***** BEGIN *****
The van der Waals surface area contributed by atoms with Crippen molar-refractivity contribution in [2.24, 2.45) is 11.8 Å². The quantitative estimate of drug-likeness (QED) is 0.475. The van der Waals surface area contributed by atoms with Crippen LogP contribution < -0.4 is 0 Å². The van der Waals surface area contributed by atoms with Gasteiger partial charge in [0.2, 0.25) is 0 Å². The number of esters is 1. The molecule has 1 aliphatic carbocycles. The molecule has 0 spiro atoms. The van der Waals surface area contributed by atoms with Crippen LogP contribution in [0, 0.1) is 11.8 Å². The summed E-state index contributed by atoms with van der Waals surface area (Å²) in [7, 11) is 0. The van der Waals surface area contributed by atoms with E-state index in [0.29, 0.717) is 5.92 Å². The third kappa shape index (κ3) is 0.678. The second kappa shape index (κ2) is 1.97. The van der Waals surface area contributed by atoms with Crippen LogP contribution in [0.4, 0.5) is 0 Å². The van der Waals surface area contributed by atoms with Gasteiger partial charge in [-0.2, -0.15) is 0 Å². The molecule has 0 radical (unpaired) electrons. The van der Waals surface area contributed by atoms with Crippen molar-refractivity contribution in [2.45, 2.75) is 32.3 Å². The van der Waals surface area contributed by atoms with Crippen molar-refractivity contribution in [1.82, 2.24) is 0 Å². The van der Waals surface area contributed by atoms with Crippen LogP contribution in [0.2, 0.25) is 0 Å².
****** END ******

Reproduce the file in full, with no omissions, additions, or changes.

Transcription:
The van der Waals surface area contributed by atoms with Crippen molar-refractivity contribution in [2.24, 2.45) is 11.8 Å². The quantitative estimate of drug-likeness (QED) is 0.475. The van der Waals surface area contributed by atoms with Crippen LogP contribution < -0.4 is 0 Å². The van der Waals surface area contributed by atoms with Gasteiger partial charge in [0.2, 0.25) is 0 Å². The number of esters is 1. The molecule has 1 aliphatic carbocycles. The molecule has 0 spiro atoms. The van der Waals surface area contributed by atoms with Crippen LogP contribution in [0, 0.1) is 11.8 Å². The summed E-state index contributed by atoms with van der Waals surface area (Å²) in [7, 11) is 0. The van der Waals surface area contributed by atoms with E-state index in [0.29, 0.717) is 5.92 Å². The third kappa shape index (κ3) is 0.678. The second kappa shape index (κ2) is 1.97. The van der Waals surface area contributed by atoms with Crippen LogP contribution in [0.4, 0.5) is 0 Å². The van der Waals surface area contributed by atoms with Gasteiger partial charge in [-0.2, -0.15) is 0 Å². The molecule has 0 radical (unpaired) electrons. The van der Waals surface area contributed by atoms with Crippen molar-refractivity contribution in [2.45, 2.75) is 32.3 Å². The van der Waals surface area contributed by atoms with Crippen molar-refractivity contribution in [1.82, 2.24) is 0 Å². The van der Waals surface area contributed by atoms with Crippen LogP contribution in [0.2, 0.25) is 0 Å².